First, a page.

A man’s arrest and conviction on gun and cocaine charges after an anonymous tipster called police and said a man was pointing a gun in an Anderson bar was affirmed Tuesday by the Indiana Court of Appeals.
In Deshawn Lamont Redfield v. State of Indiana, 48A02-1608-CR-1806, the COA affirmed Deshawn Redfield’s convictions of unlawful possession of a firearm by a serious violent felon, as a Class B felony; possession of cocaine, as a Class C felony; pointing a firearm, as a Class D felony; and resisting law enforcement, as a Class A misdemeanor.
An officer was dispatched to the Birdhouse bar in June 2014 on a tip that someone described as a black male with a gray shirt and hat had a gun. The officer spotted the man, Redfield, and radioed for backup. A witness later said Refield had pointed the gun at others, upset that people were buying drinks but he didn’t get one purchased for him.
When an officer announced he was looking for someone at the bar after receiving a call about someone with a gun, the officer said Redfield took a step away and attempted to move from the officer’s vantage point. The officer said Redfield made a “drawing motion,” prompting him to immediately draw his sidearm. He ordered Redfield to stop and show his hands, but the record says Redfield then attempted to walk away, after which an officer used a Taser on him. A gun and cocaine were found on Redfield.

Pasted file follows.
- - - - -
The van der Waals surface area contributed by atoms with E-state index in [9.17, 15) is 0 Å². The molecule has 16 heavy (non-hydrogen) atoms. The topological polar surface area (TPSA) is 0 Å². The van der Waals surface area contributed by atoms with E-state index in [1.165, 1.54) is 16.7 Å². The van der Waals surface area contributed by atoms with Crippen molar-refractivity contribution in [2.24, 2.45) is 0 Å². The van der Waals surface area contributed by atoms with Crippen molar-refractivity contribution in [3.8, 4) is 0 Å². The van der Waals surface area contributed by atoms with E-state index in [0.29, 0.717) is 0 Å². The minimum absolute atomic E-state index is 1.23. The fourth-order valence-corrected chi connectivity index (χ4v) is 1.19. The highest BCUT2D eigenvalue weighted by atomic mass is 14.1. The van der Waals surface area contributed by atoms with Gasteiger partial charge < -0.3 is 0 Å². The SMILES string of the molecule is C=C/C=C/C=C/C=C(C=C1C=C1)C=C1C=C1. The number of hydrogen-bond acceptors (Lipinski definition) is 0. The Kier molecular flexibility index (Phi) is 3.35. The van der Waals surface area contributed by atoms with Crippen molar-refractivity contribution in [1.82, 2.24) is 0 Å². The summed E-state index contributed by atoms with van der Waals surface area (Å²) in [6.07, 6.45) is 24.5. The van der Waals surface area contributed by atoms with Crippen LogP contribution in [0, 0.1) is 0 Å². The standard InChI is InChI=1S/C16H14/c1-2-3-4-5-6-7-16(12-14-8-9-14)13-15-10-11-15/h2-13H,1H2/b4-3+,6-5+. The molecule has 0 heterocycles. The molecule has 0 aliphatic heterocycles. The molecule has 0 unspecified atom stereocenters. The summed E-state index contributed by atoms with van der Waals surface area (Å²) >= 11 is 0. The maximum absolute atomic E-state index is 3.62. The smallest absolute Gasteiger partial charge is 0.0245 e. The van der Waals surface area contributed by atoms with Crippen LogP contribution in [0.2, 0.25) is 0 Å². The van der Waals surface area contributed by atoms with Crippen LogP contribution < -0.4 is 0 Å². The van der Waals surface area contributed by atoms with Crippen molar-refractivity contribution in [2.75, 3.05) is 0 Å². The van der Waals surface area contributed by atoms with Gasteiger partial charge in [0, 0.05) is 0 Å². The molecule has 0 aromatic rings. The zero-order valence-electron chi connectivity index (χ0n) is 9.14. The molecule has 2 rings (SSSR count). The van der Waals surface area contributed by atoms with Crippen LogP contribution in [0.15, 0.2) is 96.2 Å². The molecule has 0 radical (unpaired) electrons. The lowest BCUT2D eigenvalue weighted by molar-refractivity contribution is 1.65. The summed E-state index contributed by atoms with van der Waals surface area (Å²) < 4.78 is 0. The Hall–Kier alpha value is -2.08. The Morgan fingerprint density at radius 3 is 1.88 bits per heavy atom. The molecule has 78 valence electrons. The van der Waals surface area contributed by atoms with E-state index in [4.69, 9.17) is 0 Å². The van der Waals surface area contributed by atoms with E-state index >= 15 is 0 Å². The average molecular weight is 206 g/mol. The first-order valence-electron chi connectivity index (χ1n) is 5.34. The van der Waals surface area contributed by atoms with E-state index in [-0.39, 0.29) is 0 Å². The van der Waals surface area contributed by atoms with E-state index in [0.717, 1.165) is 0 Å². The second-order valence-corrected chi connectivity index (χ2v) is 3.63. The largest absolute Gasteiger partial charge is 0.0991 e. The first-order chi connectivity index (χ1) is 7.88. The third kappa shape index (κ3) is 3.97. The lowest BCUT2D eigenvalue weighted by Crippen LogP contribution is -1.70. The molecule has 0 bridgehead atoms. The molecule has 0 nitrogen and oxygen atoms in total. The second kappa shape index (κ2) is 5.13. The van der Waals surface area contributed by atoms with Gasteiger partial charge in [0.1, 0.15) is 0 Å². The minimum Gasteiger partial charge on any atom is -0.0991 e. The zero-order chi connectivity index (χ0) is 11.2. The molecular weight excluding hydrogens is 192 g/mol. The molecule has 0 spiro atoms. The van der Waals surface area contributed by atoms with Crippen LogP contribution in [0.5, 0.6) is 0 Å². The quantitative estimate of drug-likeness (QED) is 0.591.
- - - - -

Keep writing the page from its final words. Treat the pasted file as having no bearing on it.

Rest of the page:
Writing for the panel, Judge Edward Najam drew a distinction between this case and Pinner v. State, ___ N.E.3d ___, No. 49S02-1611-CR-610, slip op. at 5-10 (Ind. May 9, 2017), in which the Supreme Court ruled that a report of possession of a firearm, without more, is not sufficient to establish reasonable suspicion of criminal activity.
“While we agree with Redfield that Officer (Gabe) Bailey had no reasonable suspicion of criminal activity at the time he initially approached, that fact does not negate the reasonableness of Officer Bailey’s ensuing conduct in response to Redfield’s behavior during the encounter,” the court held. The opinion notes it is settled law that an officer is entitled to frisk a suspect for his own protection when the suspect’s behavior gives rise to suspicion.
The court found under these facts that Redfield’s Fourth Amendments rights were not violated, and that he had not preserved a claim under Article 1, Section 11 of the Indiana Constitution. Even if he had, the court wrote, this argument also would have failed.